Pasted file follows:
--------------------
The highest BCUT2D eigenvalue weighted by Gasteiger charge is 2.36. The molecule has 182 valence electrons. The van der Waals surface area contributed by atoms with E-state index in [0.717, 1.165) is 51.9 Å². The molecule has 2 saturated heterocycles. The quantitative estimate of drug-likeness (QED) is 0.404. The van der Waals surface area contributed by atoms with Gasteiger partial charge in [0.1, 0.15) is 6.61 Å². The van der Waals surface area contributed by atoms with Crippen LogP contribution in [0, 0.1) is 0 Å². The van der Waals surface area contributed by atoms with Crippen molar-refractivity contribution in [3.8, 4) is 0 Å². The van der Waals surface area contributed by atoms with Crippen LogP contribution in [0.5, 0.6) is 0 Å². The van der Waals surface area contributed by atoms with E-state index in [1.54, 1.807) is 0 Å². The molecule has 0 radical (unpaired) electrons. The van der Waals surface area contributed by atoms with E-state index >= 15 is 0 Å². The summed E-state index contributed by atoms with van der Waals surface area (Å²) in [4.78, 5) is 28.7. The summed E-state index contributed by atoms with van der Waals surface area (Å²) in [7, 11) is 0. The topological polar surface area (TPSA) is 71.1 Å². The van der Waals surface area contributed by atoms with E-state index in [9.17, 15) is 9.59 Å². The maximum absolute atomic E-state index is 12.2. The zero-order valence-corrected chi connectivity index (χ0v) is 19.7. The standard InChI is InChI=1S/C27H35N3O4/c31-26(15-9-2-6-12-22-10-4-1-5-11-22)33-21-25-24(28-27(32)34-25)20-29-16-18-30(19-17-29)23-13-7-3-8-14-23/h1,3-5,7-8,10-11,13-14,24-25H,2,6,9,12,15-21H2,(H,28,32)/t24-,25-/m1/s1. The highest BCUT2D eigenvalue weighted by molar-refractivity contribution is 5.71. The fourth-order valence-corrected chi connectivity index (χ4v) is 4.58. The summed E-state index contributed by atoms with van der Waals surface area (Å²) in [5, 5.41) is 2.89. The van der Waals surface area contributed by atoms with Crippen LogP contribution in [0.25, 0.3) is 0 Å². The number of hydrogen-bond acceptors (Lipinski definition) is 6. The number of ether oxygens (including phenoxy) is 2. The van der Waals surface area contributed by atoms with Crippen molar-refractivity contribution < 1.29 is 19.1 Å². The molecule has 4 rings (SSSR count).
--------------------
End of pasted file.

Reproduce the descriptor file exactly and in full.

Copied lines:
The highest BCUT2D eigenvalue weighted by Gasteiger charge is 2.36. The molecule has 182 valence electrons. The van der Waals surface area contributed by atoms with E-state index in [0.717, 1.165) is 51.9 Å². The molecule has 2 saturated heterocycles. The quantitative estimate of drug-likeness (QED) is 0.404. The van der Waals surface area contributed by atoms with Gasteiger partial charge in [0.1, 0.15) is 6.61 Å². The van der Waals surface area contributed by atoms with Crippen LogP contribution in [0, 0.1) is 0 Å². The van der Waals surface area contributed by atoms with Crippen molar-refractivity contribution in [3.8, 4) is 0 Å². The van der Waals surface area contributed by atoms with Crippen LogP contribution in [0.5, 0.6) is 0 Å². The van der Waals surface area contributed by atoms with E-state index in [1.54, 1.807) is 0 Å². The molecule has 0 radical (unpaired) electrons. The van der Waals surface area contributed by atoms with E-state index >= 15 is 0 Å². The summed E-state index contributed by atoms with van der Waals surface area (Å²) in [4.78, 5) is 28.7. The summed E-state index contributed by atoms with van der Waals surface area (Å²) in [7, 11) is 0. The topological polar surface area (TPSA) is 71.1 Å². The van der Waals surface area contributed by atoms with E-state index in [9.17, 15) is 9.59 Å². The maximum absolute atomic E-state index is 12.2. The zero-order valence-corrected chi connectivity index (χ0v) is 19.7. The standard InChI is InChI=1S/C27H35N3O4/c31-26(15-9-2-6-12-22-10-4-1-5-11-22)33-21-25-24(28-27(32)34-25)20-29-16-18-30(19-17-29)23-13-7-3-8-14-23/h1,3-5,7-8,10-11,13-14,24-25H,2,6,9,12,15-21H2,(H,28,32)/t24-,25-/m1/s1. The highest BCUT2D eigenvalue weighted by molar-refractivity contribution is 5.71. The fourth-order valence-corrected chi connectivity index (χ4v) is 4.58. The summed E-state index contributed by atoms with van der Waals surface area (Å²) in [5, 5.41) is 2.89. The van der Waals surface area contributed by atoms with Crippen LogP contribution in [0.25, 0.3) is 0 Å². The number of hydrogen-bond acceptors (Lipinski definition) is 6. The number of ether oxygens (including phenoxy) is 2. The van der Waals surface area contributed by atoms with Crippen molar-refractivity contribution < 1.29 is 19.1 Å². The molecule has 4 rings (SSSR count).